The claim is they could quickly and easily expose session header data for compressed SSL sessions, by using a statistical based algorithm. They inject their own data into the session, then use statistics to analyze the resulting compressed web server response, to infer what the original session header data included.
This puts at risk any product that includes a web service which repeatedly communicates sensitive data, such as security tokens, cookie information and similar, in the session header information.
This seems as a massive issue due to those reasons:
Most Web servers use compressed response to avoid major performance hit
Many developers have been assuming they can allow repeat session security information responses in session headers, relaying on SSL to hide it
Researchers will disclose the exploit code to the public
There is no workaround expected in the near future, except for deep developers review and correction of their session header transmissions
Developers, be warned!
Users, better review your critical web app providers security awareness and responsiveness…
We can say one thing for sure about Amazon: Amazon is going through a constant continuous improvement cycle, complementing its cloud service portfolio. This surely is attractive for IT professionals looking for a restless innovative solution provider, understanding that in many cases, the active improvement process is much more important than the “static perfectness” state others try to reach.
On the other edge of the spectrum, take a look at the vSentry end-user threat protection solution from Bromium, and what’s interesting to me are their 2 core innovations:
Micro-Virtualization creating a transparent shield for any un-trusted application, which allows the user feel safe, and avoid irrelevant alerts, as the un-trusted application they use, can try and do harm, to find itself isolated, without any actual modification of user data. All the affects of the malware are cleaned up, as its virtual sandbox vanishes as soon as the application exits. That’s based on the Intel VT technology.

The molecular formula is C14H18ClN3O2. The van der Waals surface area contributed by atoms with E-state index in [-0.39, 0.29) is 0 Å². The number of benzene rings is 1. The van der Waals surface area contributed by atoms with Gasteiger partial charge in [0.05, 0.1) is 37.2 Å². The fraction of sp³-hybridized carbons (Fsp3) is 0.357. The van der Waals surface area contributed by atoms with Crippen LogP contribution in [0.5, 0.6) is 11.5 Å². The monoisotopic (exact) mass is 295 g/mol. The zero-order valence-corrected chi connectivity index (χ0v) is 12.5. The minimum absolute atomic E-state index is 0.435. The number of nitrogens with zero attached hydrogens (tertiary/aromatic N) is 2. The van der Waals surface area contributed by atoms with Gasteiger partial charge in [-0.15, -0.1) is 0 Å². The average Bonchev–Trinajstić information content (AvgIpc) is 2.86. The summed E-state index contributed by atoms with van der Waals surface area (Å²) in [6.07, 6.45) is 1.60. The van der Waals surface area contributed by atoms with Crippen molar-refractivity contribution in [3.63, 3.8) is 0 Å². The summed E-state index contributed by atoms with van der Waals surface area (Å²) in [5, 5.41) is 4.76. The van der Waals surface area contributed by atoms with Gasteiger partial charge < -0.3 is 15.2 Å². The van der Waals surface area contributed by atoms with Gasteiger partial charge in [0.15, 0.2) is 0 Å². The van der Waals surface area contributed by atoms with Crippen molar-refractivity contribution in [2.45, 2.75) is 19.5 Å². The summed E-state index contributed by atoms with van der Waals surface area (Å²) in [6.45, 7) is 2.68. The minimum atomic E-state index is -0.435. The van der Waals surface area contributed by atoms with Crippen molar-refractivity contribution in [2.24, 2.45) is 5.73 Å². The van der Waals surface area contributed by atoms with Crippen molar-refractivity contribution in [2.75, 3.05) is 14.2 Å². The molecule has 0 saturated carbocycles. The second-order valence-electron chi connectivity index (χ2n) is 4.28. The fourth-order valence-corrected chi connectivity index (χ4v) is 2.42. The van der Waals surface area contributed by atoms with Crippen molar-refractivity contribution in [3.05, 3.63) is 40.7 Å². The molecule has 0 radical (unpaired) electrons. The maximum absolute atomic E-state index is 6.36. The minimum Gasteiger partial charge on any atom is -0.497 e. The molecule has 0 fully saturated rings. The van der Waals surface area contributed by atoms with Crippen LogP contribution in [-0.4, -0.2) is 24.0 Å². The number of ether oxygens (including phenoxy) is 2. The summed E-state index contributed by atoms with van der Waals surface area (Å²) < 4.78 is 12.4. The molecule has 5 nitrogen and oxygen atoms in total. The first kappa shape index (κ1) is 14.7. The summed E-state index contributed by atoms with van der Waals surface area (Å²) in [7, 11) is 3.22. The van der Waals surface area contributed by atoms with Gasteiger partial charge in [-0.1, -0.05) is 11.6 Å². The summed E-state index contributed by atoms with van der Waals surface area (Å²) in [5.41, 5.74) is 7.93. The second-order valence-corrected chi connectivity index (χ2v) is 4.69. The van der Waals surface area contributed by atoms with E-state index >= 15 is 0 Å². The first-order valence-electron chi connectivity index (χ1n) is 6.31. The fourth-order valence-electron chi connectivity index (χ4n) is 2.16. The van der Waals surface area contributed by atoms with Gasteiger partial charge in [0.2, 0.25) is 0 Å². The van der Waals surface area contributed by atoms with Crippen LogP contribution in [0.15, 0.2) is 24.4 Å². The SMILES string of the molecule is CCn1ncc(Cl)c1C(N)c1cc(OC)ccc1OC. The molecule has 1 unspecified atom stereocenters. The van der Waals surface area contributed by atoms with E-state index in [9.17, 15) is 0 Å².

This also enables the second innovation – Task Introspection. Since applications can do anything they want, be it as malicious as they can, as they are getting virtual rather than actual access to the system’s resources, an attack can be recorded and reviewed, at will, saving forensics time and effort.
In this case as well, what’s important to note, is the rapid exploitation of the opportunity to innovate, using current tools (such as Intel VT). Sure, this solution is not perfect, and will be circumvented at some point, but it does offer a pain-killer type of remedy, which IT professionals are likely to quickly grab.
I believe there should be a new term for us to use – Time To Innovate (TTI) – which is about measuring how much time it takes you to innovate, as soon as an opportunity is presented.
Are you rapidly innovating as well, or endlessly trying to perfect your solution?
Note that both Backtrack and Kali Linux contain great tools such as Nessus and Metasploit, set for “labor-intensive” use. If you want it to automatically do the work for you, across many systems, through a workflow that will save you a LOT of time, you’ll have to pay for the “Professional” variations of those tools.
My answer on Quora to: Is Facebook’s new Graph Search Engine a danger to Google, LinkedIn,
Yelp & Foursquare: http://qr.ae/1Ur6u
I turned it into a general security related topic that’s fascinating to resolve…What do you think?